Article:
It only took 17 seconds to upset the delicate balance of allied forces working against Daesh (aka IS/ISIS) in Syria. Turkish F-16 fighter jets responded to a limited airspace incursion with deadly force on the 24th of November. Turkish Prime Minister Ahmet Davutoğlu, in a meeting with the Turkish Justice and Development Party or AK Party, told reporters and those present that, “I gave the order myself.” This order resulted in the downing of a Russian Su-24 Fencer fighter/bomber, and the death of the pilot, Lieutenant Colonel Oleg Peshkov, who was shot by a rebel faction near the Turkish border as he parachuted to safety.

The navigator survived, but one of his rescuers, Alexander Pozynich, was killed while searching for the surviving crew member when his helicopter was downed by a rebel faction. Russian President Vladimir Putin has called the incident a “stab in the back” from the “accomplices in Turkey,” which further challenges Turkey’s historically questionable actions and passive alliance with Daesh.

Turkey’s passivity toward Daesh has been tailored to encourage the removal of Syrian President Bashar al-Assad, while Russia’s direct action has been geared for the president’s defense and prolonged role as Russia’s regional strategic partner. Essentially, Syria is Russia’s answer to the U.S.’s longtime strategic partnership with Israel. Both partnerships are diplomatically meaningless to Turkey, but Assad remaining in power in Syria is not. Moreover, the Turkish government wishes to hinder further Kurdish autonomy, and the Russians are not opposed to it.

The Turks have also had a bone to pick with Russia following Russian airstrikes on Syrian-Turkmen villages targeted for harboring Daesh tactical targets. Despite the backdrop, Turkey is claiming border security concerns as their defense in the incident. This is an unfounded claim, as Turkey is one of the most prolific airspace violators in the modern world: They’ve accounted for many unauthorized airstrikes against Kurdish groups in Iraq, and 2,224 airspace violations into Greece in 2014 alone. In fact, a formation of six Turkish fighter jets violated Greek airspace on the 26th of November—just days after the Russian jet incident.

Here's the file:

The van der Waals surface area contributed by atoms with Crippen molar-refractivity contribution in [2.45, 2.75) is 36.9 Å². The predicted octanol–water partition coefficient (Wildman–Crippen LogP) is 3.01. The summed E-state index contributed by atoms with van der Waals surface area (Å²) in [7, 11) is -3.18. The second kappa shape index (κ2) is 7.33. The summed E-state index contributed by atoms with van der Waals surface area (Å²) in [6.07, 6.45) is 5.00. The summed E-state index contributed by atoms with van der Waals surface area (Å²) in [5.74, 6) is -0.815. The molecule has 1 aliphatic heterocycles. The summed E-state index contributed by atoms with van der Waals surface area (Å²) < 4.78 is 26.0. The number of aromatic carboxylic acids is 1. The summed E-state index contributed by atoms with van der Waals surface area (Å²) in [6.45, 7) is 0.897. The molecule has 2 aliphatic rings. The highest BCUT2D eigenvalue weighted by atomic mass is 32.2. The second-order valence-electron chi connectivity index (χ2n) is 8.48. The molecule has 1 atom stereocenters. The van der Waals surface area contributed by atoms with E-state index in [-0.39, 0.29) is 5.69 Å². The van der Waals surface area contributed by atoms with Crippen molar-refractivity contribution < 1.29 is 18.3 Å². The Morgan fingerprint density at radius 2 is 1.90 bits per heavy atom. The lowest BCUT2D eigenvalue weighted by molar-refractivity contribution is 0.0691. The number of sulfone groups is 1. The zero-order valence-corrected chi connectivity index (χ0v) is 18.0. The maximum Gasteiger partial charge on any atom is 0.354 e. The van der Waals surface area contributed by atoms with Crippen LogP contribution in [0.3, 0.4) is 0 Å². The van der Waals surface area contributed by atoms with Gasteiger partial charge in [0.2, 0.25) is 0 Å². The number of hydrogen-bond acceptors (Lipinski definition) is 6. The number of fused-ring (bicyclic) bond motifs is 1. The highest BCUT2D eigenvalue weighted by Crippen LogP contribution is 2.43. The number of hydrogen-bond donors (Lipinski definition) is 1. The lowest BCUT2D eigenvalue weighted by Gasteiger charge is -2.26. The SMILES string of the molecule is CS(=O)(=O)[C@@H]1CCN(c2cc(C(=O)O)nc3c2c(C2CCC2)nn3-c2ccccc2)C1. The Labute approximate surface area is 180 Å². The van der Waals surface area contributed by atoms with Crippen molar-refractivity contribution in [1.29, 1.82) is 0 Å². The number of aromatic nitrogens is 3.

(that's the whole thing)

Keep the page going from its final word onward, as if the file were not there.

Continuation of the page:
The Russian bomber shoot-down was forecasted before it occurred. The likelihood of such an incident was so significant, American and Russian officials met briefly after the beginning of the Russian air campaign to discuss communications options to avoid just such a thing. A similar agreement is said to have been laid out with Turkey by the deputy commander of the Russian Air Force, Major General Sergei Dranov, who on the 15th of October met with Turkish officials in Ankara to plan for contingencies. Russia is allegedly conducting all air sorties on a shared radio frequency with the U.S. and has informed allied nations of that frequency to avoid such incidents. Turkey may not have been operating on this frequency, as a recording from a civilian pilot reportedly from the time of the incident has been released in which a Turkish pilot can be heard instructing an unidentified aircraft to turn south.

Turkey claims that 10 attempts were made in five minutes to communicate with the Russian aircraft over the designated frequency. After the attempts failed, Turkish pilots identified the aircraft as two Su-24 fighter/bombers, a type of aircraft in the Assad arsenal. Turkey is hostile to the Assad government, and viewed the aircraft as a non-responsive threat by Assad. Although eventually one of the Russian aircraft did seemingly respond by bearing south to Syrian airspace, the other maintained a heading for Hatay, Turkey. The Turkish pilots responded as authorized and engaged the aircraft.